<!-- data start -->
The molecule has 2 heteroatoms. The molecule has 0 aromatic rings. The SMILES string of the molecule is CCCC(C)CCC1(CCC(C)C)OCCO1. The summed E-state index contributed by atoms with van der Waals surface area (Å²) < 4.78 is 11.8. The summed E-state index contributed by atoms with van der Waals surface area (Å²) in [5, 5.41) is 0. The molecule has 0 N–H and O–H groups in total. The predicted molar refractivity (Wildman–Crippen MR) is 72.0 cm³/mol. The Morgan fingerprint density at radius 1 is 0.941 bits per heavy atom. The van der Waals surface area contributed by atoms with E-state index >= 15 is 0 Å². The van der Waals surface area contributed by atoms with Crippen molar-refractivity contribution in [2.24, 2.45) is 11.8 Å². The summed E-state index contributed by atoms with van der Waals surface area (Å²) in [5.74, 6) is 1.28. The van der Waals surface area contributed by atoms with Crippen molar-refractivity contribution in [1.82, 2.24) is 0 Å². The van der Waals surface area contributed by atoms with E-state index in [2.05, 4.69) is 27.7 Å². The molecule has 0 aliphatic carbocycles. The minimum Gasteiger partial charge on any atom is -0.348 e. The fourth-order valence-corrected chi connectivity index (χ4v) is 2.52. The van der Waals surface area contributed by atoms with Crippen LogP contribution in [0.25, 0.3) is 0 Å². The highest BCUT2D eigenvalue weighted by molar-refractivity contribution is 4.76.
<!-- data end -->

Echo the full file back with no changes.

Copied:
The molecule has 2 heteroatoms. The molecule has 0 aromatic rings. The SMILES string of the molecule is CCCC(C)CCC1(CCC(C)C)OCCO1. The summed E-state index contributed by atoms with van der Waals surface area (Å²) < 4.78 is 11.8. The summed E-state index contributed by atoms with van der Waals surface area (Å²) in [5, 5.41) is 0. The molecule has 0 N–H and O–H groups in total. The predicted molar refractivity (Wildman–Crippen MR) is 72.0 cm³/mol. The Morgan fingerprint density at radius 1 is 0.941 bits per heavy atom. The van der Waals surface area contributed by atoms with E-state index >= 15 is 0 Å². The van der Waals surface area contributed by atoms with Crippen molar-refractivity contribution in [2.24, 2.45) is 11.8 Å². The summed E-state index contributed by atoms with van der Waals surface area (Å²) in [5.74, 6) is 1.28. The van der Waals surface area contributed by atoms with Crippen molar-refractivity contribution in [1.82, 2.24) is 0 Å². The van der Waals surface area contributed by atoms with E-state index in [2.05, 4.69) is 27.7 Å². The molecule has 0 aliphatic carbocycles. The minimum Gasteiger partial charge on any atom is -0.348 e. The fourth-order valence-corrected chi connectivity index (χ4v) is 2.52. The van der Waals surface area contributed by atoms with Crippen LogP contribution in [0.25, 0.3) is 0 Å². The highest BCUT2D eigenvalue weighted by molar-refractivity contribution is 4.76.